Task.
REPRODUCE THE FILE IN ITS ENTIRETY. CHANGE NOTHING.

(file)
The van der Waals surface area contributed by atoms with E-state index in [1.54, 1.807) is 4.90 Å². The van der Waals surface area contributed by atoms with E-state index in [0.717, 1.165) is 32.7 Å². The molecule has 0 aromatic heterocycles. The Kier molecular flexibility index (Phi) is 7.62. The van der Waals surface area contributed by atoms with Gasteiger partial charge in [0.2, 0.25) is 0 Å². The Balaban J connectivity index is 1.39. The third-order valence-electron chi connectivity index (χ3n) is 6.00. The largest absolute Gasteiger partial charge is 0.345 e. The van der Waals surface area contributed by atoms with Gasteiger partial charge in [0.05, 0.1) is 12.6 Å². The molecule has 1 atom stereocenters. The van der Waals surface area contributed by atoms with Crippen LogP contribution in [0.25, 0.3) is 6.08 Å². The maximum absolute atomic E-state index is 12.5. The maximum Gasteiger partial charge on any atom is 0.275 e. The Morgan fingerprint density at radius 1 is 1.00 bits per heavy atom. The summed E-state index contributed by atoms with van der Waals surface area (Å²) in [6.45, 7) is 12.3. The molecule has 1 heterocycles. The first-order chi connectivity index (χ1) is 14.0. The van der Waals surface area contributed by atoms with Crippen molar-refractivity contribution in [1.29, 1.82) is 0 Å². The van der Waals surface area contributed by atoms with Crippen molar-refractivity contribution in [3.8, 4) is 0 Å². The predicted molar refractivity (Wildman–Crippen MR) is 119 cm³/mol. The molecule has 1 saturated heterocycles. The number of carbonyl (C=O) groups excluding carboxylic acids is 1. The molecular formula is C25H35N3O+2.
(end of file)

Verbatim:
The van der Waals surface area contributed by atoms with E-state index in [1.54, 1.807) is 4.90 Å². The van der Waals surface area contributed by atoms with E-state index in [0.717, 1.165) is 32.7 Å². The molecule has 0 aromatic heterocycles. The Kier molecular flexibility index (Phi) is 7.62. The van der Waals surface area contributed by atoms with Gasteiger partial charge in [0.2, 0.25) is 0 Å². The Balaban J connectivity index is 1.39. The third-order valence-electron chi connectivity index (χ3n) is 6.00. The largest absolute Gasteiger partial charge is 0.345 e. The van der Waals surface area contributed by atoms with Gasteiger partial charge in [0.05, 0.1) is 12.6 Å². The molecule has 1 atom stereocenters. The van der Waals surface area contributed by atoms with Crippen LogP contribution in [0.25, 0.3) is 6.08 Å². The maximum absolute atomic E-state index is 12.5. The maximum Gasteiger partial charge on any atom is 0.275 e. The Morgan fingerprint density at radius 1 is 1.00 bits per heavy atom. The summed E-state index contributed by atoms with van der Waals surface area (Å²) in [6.45, 7) is 12.3. The molecule has 1 heterocycles. The first-order chi connectivity index (χ1) is 14.0. The van der Waals surface area contributed by atoms with Crippen molar-refractivity contribution in [1.29, 1.82) is 0 Å². The van der Waals surface area contributed by atoms with Crippen molar-refractivity contribution in [3.8, 4) is 0 Å². The predicted molar refractivity (Wildman–Crippen MR) is 119 cm³/mol. The molecule has 1 saturated heterocycles. The number of carbonyl (C=O) groups excluding carboxylic acids is 1. The molecular formula is C25H35N3O+2.